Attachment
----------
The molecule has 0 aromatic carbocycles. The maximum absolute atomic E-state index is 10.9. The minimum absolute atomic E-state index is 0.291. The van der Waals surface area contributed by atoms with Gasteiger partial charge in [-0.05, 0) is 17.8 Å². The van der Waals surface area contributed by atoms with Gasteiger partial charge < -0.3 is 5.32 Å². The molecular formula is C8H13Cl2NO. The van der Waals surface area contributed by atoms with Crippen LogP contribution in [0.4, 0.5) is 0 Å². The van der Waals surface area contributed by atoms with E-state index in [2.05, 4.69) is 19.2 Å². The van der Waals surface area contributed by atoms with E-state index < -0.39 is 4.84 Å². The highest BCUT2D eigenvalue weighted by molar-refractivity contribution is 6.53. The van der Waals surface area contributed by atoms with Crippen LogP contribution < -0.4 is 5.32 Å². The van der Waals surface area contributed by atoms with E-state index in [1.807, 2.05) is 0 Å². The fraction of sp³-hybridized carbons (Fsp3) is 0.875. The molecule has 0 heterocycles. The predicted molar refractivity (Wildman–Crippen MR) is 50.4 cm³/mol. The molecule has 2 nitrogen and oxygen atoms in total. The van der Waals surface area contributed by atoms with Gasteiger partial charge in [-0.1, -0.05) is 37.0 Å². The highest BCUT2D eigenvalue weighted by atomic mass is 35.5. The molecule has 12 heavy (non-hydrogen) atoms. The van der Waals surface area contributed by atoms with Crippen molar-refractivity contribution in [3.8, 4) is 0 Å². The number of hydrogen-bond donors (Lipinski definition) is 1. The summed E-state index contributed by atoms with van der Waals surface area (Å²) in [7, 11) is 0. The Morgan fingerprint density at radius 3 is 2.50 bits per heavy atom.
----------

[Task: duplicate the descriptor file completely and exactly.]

The molecule has 0 aromatic carbocycles. The maximum absolute atomic E-state index is 10.9. The minimum absolute atomic E-state index is 0.291. The van der Waals surface area contributed by atoms with Gasteiger partial charge in [-0.05, 0) is 17.8 Å². The van der Waals surface area contributed by atoms with Gasteiger partial charge < -0.3 is 5.32 Å². The molecular formula is C8H13Cl2NO. The van der Waals surface area contributed by atoms with Crippen LogP contribution in [0.4, 0.5) is 0 Å². The van der Waals surface area contributed by atoms with E-state index in [2.05, 4.69) is 19.2 Å². The van der Waals surface area contributed by atoms with E-state index < -0.39 is 4.84 Å². The highest BCUT2D eigenvalue weighted by molar-refractivity contribution is 6.53. The van der Waals surface area contributed by atoms with Crippen LogP contribution < -0.4 is 5.32 Å². The van der Waals surface area contributed by atoms with E-state index in [1.807, 2.05) is 0 Å². The fraction of sp³-hybridized carbons (Fsp3) is 0.875. The molecule has 0 heterocycles. The predicted molar refractivity (Wildman–Crippen MR) is 50.4 cm³/mol. The molecule has 2 nitrogen and oxygen atoms in total. The van der Waals surface area contributed by atoms with Gasteiger partial charge in [-0.1, -0.05) is 37.0 Å². The highest BCUT2D eigenvalue weighted by atomic mass is 35.5. The molecule has 12 heavy (non-hydrogen) atoms. The van der Waals surface area contributed by atoms with Crippen molar-refractivity contribution in [3.8, 4) is 0 Å². The number of hydrogen-bond donors (Lipinski definition) is 1. The summed E-state index contributed by atoms with van der Waals surface area (Å²) in [7, 11) is 0. The Morgan fingerprint density at radius 3 is 2.50 bits per heavy atom.